ISLAMABAD • Pakistan's defence chief has threatened to retaliate in kind against any Israeli nuclear strike after apparently being tricked by a fake news site into a confrontation on social media.
Mr Khawaja Asif was responding to an invented story published on the website AWDNews and headlined: "Israeli Defence Minister: If Pakistan send ground troops into Syria on any pretext, we will destroy this country with a nuclear attack."
Mr Asif tweeted last Friday: "Israeli def min threatens nuclear retaliation presuming pak role in Syria against Daesh (Islamic State in Iraq and Syria). Israel forgets Pakistan is a Nuclear state too."
His missive prompted a response the next day from Israel's Ministry of Defence: "@KhawajaMAsif The statement attributed to fmr Def Min Yaalon re Pakistan was never said." It added: "KhawajaMAsif reports referred to by the Pakistani Def Min are entirely false."
Israel has a policy of ambiguity in relation to its nuclear arsenal, neither confirming nor denying its existence, but it is widely believed to be an atomic power.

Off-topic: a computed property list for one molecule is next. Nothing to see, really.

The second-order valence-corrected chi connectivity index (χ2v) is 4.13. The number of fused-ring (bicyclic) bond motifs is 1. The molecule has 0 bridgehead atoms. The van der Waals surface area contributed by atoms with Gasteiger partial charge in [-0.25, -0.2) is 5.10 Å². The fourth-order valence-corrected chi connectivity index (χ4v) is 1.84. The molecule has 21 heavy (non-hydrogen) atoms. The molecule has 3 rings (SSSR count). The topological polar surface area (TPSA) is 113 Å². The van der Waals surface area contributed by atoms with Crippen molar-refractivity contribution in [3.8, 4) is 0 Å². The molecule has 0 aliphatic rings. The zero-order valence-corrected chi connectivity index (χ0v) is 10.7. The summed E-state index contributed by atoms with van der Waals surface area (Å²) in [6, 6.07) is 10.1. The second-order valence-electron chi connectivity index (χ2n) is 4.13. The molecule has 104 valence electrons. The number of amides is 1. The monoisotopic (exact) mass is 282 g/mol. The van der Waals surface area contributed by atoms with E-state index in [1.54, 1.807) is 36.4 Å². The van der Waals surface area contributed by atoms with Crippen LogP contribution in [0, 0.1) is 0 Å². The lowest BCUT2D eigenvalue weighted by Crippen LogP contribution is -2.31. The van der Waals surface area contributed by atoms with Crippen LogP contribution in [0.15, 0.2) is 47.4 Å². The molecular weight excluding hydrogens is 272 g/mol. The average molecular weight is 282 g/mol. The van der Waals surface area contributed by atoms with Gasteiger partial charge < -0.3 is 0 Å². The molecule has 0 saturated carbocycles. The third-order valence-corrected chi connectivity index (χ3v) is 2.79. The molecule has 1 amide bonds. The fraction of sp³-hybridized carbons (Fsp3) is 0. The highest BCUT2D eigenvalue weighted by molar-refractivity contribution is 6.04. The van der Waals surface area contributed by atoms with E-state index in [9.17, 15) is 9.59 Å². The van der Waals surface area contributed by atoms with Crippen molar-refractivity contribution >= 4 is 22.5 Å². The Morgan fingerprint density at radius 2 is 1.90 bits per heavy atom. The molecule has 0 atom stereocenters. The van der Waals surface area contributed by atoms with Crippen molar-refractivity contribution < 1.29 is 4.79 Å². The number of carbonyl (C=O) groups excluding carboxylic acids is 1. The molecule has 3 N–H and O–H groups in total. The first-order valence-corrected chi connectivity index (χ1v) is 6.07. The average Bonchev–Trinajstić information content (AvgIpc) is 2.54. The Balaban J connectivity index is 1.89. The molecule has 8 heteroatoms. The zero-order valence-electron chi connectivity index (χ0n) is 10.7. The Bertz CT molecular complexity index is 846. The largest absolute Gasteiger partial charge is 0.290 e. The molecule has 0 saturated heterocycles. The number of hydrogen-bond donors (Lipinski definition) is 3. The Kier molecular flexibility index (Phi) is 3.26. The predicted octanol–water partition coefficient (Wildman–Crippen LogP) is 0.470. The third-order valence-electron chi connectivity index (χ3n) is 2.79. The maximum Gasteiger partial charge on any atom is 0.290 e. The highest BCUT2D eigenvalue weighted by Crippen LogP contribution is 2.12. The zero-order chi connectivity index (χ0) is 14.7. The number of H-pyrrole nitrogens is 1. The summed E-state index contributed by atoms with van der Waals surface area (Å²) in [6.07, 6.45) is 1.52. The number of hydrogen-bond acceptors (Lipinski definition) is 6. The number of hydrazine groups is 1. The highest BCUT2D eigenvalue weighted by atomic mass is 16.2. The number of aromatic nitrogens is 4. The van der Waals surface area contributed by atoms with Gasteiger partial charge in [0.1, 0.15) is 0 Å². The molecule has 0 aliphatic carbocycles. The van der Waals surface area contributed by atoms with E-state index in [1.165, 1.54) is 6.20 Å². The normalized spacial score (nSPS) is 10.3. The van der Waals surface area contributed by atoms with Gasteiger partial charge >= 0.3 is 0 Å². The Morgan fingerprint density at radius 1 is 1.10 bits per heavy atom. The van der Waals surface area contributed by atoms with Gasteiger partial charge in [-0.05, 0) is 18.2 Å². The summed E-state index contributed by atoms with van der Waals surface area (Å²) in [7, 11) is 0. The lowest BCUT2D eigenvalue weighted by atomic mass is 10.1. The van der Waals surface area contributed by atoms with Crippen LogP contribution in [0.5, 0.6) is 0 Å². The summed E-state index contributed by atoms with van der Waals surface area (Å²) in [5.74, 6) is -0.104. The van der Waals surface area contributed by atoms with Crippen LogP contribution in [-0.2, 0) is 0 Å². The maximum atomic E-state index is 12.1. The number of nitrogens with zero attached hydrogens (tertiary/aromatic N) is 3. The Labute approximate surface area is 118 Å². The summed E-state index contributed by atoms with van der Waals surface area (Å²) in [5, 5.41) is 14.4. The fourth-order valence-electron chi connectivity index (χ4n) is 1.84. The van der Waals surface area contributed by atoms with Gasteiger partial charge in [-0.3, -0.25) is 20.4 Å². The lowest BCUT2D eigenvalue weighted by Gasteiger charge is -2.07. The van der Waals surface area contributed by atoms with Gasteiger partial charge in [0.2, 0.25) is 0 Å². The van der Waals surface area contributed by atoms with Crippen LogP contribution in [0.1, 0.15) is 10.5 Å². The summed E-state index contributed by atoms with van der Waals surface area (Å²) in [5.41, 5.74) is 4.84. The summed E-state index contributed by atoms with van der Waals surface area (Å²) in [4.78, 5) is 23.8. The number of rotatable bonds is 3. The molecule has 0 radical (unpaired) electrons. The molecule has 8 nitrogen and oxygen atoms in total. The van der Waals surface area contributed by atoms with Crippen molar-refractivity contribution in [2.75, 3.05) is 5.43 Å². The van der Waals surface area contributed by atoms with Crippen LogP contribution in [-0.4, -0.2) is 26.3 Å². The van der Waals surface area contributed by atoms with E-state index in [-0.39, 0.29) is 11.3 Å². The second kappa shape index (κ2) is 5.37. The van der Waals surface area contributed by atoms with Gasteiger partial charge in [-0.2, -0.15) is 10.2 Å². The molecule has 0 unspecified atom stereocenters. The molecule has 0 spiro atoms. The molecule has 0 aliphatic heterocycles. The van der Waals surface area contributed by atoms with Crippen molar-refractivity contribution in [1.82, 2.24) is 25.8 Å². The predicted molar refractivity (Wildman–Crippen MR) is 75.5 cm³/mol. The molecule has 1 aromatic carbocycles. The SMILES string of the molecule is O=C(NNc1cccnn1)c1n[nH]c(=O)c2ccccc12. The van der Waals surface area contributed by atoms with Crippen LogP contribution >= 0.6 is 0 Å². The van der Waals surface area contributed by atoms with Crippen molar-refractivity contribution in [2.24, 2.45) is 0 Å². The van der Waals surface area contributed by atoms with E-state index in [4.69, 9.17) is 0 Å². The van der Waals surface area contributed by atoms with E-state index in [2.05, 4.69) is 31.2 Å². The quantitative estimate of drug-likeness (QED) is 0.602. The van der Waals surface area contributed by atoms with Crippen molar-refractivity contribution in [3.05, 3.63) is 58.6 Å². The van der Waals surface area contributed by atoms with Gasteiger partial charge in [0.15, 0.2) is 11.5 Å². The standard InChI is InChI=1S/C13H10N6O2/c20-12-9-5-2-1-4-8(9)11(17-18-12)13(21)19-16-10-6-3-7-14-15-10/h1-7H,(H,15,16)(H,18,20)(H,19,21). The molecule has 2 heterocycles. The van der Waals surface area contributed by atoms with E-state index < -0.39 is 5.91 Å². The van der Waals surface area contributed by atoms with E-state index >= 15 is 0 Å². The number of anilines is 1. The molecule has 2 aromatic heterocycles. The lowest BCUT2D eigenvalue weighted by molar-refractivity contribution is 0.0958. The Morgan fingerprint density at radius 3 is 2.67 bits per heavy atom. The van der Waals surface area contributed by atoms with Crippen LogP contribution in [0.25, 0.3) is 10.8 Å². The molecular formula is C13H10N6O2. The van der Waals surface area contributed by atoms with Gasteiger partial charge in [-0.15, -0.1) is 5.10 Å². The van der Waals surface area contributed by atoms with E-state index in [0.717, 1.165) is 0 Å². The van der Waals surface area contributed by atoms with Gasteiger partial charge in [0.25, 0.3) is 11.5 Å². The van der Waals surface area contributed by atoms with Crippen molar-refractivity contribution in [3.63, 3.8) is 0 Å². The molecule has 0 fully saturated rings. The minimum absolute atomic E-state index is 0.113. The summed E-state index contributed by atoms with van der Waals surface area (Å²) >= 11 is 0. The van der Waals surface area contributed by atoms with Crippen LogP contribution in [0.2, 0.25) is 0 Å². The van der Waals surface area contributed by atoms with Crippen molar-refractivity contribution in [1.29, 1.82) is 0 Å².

Israeli def min threatens nuclear retaliation presuming pak role in Syria against Daesh. Israel forgets Pakistan is a Nuclear state too.
MR KHAWAJA ASIF, Pakistan's Defence Minister, tweeting in response to a news story that turned out to be fake. Daesh is another name for the Islamic State in Iraq and Syria.
Pakistan, which held its first nuclear test in 1998, is believed by analysts to have about 120 nuclear weapons and the fastest-growing stockpile. Mainly-Muslim Pakistan has no diplomatic ties with Israel.
Mr Asif was mocked for his blunder. "Our nuclear programme is too serious a business to be left to Twitter-addicted politicians," said prominent TV journalist Nusrat Javeed.
There is a rising tide of fake articles being widely shared on social media. Earlier this month, a rifle- wielding man entered a pizza restaurant in Washington, saying he wanted to investigate a news story that the establishment was a centre for child abduction linked to failed US presidential candidate Hillary Clinton. The story turned out to be fake.
Last week, Google said it was working to refine its algorithm to weed out "non-authoritative" information after a British news report showed a Holocaust denial website to be the top result when users asked "Did the Holocaust happen?"